Sep 2

Britain’s loudest bird, the bittern, has made an impressive comeback in the UK, boasting its highest numbers since records began.

Conservationists are celebrating an excellent year for the bittern in the UK, with more than 100 breeding males recorded this year, compared with only 11 in 1997. A relative of the grey heron, the bittern is best known for its distinctive booming call, which researchers have been using to track this elusive bird.

Bittern image

Bittern (Botaurus stellaris)

A precarious past

The bittern was classified as extinct in the UK at the end of the 19th century, due to its popularity as a medieval dish and the loss of its reedbed habitat. In spite of this, the species managed to re-establish itself in the UK in 1911 and even increase in number until the 1950s. This was followed by a second decline, until a low in 1997 prompted intensive conservation efforts by the RSPB and Natural England.

Conservation director for the RSPB, Martin Harper, said, “To lose the bittern once in Britain was regrettable, but to have lost it twice would have been unforgivable.

Research into the species, combined with habitat restoration and creation since the 1990s, has played an important role in the bittern’s recovery. These improvements are not only benefitting the bittern, but also the other species associated with wetlands, including humans. It also provides encouraging evidence that wetland habitats can be successfully restored.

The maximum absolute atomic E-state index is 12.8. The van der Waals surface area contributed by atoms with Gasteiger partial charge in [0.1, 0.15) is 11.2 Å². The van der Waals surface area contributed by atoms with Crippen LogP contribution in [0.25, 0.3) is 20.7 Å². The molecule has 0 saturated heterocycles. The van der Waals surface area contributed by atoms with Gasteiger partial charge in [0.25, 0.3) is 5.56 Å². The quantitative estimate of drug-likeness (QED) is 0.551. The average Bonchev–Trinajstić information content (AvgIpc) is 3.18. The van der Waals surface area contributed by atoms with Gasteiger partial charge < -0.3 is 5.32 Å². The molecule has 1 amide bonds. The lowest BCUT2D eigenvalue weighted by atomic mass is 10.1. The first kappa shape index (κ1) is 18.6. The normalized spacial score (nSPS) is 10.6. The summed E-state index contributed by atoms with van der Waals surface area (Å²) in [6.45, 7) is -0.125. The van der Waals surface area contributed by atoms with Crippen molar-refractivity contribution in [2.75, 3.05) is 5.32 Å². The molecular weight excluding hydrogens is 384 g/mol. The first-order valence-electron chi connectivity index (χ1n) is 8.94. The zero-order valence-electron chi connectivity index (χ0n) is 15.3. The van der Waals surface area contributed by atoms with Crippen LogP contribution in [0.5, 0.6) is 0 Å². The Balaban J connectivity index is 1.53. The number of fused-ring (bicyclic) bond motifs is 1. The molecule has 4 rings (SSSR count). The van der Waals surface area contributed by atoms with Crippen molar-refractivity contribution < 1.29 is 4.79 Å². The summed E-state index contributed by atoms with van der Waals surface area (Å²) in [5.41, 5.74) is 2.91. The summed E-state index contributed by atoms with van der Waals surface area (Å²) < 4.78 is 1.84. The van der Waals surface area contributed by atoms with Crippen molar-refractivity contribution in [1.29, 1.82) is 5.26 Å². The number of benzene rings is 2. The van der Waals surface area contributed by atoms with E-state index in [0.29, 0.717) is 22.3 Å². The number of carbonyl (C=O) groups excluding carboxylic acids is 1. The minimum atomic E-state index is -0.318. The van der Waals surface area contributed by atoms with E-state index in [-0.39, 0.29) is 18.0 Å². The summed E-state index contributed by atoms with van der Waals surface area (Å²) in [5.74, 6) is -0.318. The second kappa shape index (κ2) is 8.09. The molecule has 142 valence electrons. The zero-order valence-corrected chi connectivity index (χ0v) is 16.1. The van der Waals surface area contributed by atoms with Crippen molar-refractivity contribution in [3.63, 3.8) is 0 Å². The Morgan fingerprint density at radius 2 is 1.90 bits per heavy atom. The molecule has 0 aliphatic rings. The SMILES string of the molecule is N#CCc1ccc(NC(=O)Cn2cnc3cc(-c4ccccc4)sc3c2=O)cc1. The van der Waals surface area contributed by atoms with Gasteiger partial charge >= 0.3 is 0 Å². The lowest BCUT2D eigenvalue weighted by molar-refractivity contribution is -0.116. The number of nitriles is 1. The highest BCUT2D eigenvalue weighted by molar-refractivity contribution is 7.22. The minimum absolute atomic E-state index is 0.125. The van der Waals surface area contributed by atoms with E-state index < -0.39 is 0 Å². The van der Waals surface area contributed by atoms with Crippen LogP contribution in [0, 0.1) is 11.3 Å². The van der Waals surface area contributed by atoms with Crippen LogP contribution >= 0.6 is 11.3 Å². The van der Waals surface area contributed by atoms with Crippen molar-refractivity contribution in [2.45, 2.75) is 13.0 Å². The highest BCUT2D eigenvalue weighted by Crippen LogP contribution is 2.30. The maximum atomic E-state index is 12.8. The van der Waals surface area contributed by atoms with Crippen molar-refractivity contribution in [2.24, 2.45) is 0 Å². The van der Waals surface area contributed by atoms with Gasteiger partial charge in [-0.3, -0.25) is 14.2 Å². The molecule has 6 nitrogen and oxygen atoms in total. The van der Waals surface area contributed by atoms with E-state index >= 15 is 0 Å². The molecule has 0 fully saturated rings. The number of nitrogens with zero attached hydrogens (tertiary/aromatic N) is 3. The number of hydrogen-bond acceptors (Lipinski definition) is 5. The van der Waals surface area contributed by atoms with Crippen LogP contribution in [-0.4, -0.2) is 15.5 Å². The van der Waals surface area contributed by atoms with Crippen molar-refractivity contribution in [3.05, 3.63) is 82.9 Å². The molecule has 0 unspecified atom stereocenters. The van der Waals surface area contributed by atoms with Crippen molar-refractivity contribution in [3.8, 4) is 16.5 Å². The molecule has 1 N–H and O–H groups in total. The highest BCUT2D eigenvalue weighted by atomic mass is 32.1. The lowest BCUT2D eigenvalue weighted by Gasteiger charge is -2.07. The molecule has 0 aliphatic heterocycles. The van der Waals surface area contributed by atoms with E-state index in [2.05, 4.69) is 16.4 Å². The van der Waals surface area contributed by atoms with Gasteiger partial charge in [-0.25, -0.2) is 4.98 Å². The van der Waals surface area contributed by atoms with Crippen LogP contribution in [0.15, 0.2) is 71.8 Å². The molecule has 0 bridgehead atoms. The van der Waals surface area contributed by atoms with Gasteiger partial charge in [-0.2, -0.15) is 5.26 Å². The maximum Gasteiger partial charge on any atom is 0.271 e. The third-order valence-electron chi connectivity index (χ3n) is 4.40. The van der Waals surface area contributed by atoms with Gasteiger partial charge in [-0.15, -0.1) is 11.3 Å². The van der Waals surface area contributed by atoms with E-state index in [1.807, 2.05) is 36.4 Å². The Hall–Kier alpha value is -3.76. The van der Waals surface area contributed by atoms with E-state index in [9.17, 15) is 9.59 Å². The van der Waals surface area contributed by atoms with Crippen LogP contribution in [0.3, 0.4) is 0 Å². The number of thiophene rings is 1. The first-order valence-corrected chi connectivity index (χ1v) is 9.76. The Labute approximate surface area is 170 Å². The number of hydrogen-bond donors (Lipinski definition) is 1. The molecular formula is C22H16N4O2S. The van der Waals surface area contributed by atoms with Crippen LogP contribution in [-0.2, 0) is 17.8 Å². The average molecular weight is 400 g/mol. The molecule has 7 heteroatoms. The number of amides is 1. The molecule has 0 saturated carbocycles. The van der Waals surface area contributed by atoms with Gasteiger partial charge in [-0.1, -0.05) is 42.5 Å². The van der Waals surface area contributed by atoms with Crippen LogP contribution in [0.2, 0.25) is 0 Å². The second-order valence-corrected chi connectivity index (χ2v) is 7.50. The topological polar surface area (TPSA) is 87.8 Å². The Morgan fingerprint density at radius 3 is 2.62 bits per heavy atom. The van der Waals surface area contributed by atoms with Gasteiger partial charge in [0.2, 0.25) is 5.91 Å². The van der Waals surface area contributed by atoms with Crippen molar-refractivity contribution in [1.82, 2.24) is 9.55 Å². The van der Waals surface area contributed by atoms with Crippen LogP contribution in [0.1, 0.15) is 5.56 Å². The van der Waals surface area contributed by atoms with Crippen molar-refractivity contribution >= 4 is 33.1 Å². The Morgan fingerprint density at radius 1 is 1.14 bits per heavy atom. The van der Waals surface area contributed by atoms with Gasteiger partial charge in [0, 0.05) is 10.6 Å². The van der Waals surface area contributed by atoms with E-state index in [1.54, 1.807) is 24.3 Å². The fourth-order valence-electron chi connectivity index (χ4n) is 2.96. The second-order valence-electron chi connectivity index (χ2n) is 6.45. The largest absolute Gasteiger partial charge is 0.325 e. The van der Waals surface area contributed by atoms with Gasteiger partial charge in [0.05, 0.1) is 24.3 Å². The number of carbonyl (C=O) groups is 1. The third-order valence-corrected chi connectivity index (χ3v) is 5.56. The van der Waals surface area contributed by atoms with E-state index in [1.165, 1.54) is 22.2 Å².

Bittern image

Bittern in wetland habitat

Booming once more

The bittern can be a difficult bird to survey due to its secretive habit of creeping around in dense reed beds. However, researchers have been able to track the breeding males thanks to their booming calls, which can be heard from several kilometres away.

The males create this distinctive call by gulping down air into the gullet, then releasing it. The best places to hear the bittern in the UK now include Norfolk, the Somerset Levels and Suffolk.

Despite this increase in its population, the future for the bittern in the UK is still not completely certain, with the species still facing potential threats such as the destruction of its freshwater habitat by rising sea levels.

Read more on this story on the Guardian and BBC websites.

View photos and videos of the bittern on ARKive.

Rebecca Moran, ARKive Species Text Author